You are about to hear a very moving platform. I admire Samantha and Krystal very much for being willing to share some painful, personal stories. Their willingness to be vulnerable and self-revealing is a testament to their trust in this community. Their trust in us is a gift. I hope it will motivate you to read the book, come to discussions, and inspire random conversations with strangers here, waiting to become your friends.
NOTE: The ideas and opinions in this post do not necessarily express the thoughts or opinions of the Ethical Society of St. Louis or its leadership.
What happens when a group of women artists get together to discuss their photography and critique new work? The Sharp Shooters happen!
This group of dynamic women – Nancy Bridges, Anna Harris, Jo McCredie, Marion Noll, Marianne Pepper, Erica Popp, Joan Proffer, Naomi Runtz, Valerie Snyder, Barbie Steps, Kay Wood and Barbara Zucker – comprise a contemporary salon, an assemblage of talented artists, who have been meeting and exhibiting their work together in the St Louis area since 2009.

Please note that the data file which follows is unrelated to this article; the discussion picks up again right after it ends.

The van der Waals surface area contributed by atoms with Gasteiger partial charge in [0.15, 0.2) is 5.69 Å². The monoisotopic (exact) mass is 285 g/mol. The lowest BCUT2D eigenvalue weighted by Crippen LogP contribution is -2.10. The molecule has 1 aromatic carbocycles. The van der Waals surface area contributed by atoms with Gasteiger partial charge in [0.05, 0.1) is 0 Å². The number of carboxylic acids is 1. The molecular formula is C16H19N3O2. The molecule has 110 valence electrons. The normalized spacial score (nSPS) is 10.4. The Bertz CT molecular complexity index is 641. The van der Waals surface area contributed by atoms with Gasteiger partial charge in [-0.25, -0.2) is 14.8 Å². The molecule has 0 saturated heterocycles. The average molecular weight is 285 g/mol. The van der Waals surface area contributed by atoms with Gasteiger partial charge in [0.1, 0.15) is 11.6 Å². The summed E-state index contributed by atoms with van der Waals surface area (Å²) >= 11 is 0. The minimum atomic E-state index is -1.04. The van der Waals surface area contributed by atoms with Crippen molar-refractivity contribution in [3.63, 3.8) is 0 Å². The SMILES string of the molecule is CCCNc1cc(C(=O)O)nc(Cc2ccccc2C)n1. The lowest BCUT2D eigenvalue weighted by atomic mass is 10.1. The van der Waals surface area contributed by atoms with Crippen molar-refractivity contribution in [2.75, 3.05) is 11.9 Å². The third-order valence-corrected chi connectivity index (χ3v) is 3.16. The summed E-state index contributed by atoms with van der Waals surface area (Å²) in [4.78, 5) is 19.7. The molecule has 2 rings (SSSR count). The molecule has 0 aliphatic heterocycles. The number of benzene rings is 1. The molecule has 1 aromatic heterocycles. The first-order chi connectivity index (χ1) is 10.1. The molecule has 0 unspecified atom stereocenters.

Coming together with different backgrounds and viewpoints, the Sharp Shooters share a great sense of camaraderie. Their animated discussions are always lively and focus on improving their personal visions. They travel together and individually, exploring the world around us – dedicated to creating photographic art.
The Sharp Shooters are excited to display their favorite pieces of diverse work from the past years, pulled from their years of many shows at local art galleries and universities.
The exhibit will open on Friday, September 21, and run through Sunday, October 28, in the front lobby of the Ethical Society of St Louis. A reception will be held on Sunday, September 23, from 12:30 PM to 2:30 PM.
The works of Bernard Ranford will be exhibited at the Ethical Society upstairs gallery from August 5 through September 18. A reception will be held Sunday, August 5 at 12:30 in the foyer.